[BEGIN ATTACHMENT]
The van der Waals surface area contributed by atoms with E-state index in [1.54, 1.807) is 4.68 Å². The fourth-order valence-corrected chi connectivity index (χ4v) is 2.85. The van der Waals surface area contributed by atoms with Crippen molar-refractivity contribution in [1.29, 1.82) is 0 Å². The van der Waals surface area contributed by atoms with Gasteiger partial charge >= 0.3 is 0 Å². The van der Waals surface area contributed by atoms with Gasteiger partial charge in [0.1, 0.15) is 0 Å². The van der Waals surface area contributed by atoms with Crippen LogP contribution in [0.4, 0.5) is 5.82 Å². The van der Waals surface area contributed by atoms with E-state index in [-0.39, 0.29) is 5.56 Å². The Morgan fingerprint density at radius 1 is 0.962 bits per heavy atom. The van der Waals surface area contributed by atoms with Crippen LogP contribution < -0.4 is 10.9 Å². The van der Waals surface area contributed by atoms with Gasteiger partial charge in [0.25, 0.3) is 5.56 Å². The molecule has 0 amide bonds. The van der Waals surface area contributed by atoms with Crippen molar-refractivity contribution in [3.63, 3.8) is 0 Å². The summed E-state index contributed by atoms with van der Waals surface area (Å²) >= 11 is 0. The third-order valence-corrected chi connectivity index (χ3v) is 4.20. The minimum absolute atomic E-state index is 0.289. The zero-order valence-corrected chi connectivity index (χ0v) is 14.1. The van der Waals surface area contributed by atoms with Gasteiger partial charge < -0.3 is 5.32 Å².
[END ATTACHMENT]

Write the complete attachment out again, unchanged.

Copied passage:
The van der Waals surface area contributed by atoms with E-state index in [1.54, 1.807) is 4.68 Å². The fourth-order valence-corrected chi connectivity index (χ4v) is 2.85. The van der Waals surface area contributed by atoms with Crippen molar-refractivity contribution in [1.29, 1.82) is 0 Å². The van der Waals surface area contributed by atoms with Gasteiger partial charge >= 0.3 is 0 Å². The van der Waals surface area contributed by atoms with Gasteiger partial charge in [0.1, 0.15) is 0 Å². The van der Waals surface area contributed by atoms with Crippen LogP contribution in [0.4, 0.5) is 5.82 Å². The van der Waals surface area contributed by atoms with E-state index in [-0.39, 0.29) is 5.56 Å². The Morgan fingerprint density at radius 1 is 0.962 bits per heavy atom. The van der Waals surface area contributed by atoms with Crippen LogP contribution < -0.4 is 10.9 Å². The van der Waals surface area contributed by atoms with Gasteiger partial charge in [0.25, 0.3) is 5.56 Å². The molecule has 0 amide bonds. The van der Waals surface area contributed by atoms with Crippen molar-refractivity contribution in [3.63, 3.8) is 0 Å². The summed E-state index contributed by atoms with van der Waals surface area (Å²) >= 11 is 0. The third-order valence-corrected chi connectivity index (χ3v) is 4.20. The minimum absolute atomic E-state index is 0.289. The zero-order valence-corrected chi connectivity index (χ0v) is 14.1. The van der Waals surface area contributed by atoms with Gasteiger partial charge < -0.3 is 5.32 Å².